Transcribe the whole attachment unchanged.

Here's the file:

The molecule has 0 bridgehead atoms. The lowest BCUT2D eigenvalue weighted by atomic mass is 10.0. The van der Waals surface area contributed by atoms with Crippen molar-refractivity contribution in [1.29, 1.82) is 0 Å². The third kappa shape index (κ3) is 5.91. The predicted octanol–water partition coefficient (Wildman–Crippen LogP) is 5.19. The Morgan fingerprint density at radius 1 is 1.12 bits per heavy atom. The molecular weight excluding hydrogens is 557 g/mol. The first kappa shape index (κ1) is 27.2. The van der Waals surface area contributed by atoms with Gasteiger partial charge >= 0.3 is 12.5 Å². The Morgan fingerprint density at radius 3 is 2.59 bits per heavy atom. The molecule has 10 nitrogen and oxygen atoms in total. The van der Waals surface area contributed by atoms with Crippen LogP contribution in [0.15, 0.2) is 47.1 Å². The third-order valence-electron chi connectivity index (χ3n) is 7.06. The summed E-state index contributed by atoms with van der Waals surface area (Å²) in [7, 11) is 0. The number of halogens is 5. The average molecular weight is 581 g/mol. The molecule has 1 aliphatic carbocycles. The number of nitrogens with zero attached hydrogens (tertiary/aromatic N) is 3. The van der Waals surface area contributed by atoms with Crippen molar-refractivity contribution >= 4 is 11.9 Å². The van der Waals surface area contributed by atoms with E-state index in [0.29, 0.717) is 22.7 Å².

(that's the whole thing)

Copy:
The molecule has 0 bridgehead atoms. The lowest BCUT2D eigenvalue weighted by atomic mass is 10.0. The van der Waals surface area contributed by atoms with Crippen molar-refractivity contribution in [1.29, 1.82) is 0 Å². The third kappa shape index (κ3) is 5.91. The predicted octanol–water partition coefficient (Wildman–Crippen LogP) is 5.19. The Morgan fingerprint density at radius 1 is 1.12 bits per heavy atom. The molecular weight excluding hydrogens is 557 g/mol. The first kappa shape index (κ1) is 27.2. The van der Waals surface area contributed by atoms with Gasteiger partial charge >= 0.3 is 12.5 Å². The Morgan fingerprint density at radius 3 is 2.59 bits per heavy atom. The molecule has 10 nitrogen and oxygen atoms in total. The van der Waals surface area contributed by atoms with Crippen LogP contribution in [0.15, 0.2) is 47.1 Å². The third-order valence-electron chi connectivity index (χ3n) is 7.06. The summed E-state index contributed by atoms with van der Waals surface area (Å²) in [7, 11) is 0. The number of halogens is 5. The average molecular weight is 581 g/mol. The molecule has 1 aliphatic carbocycles. The number of nitrogens with zero attached hydrogens (tertiary/aromatic N) is 3. The van der Waals surface area contributed by atoms with Crippen molar-refractivity contribution >= 4 is 11.9 Å². The van der Waals surface area contributed by atoms with E-state index in [0.29, 0.717) is 22.7 Å².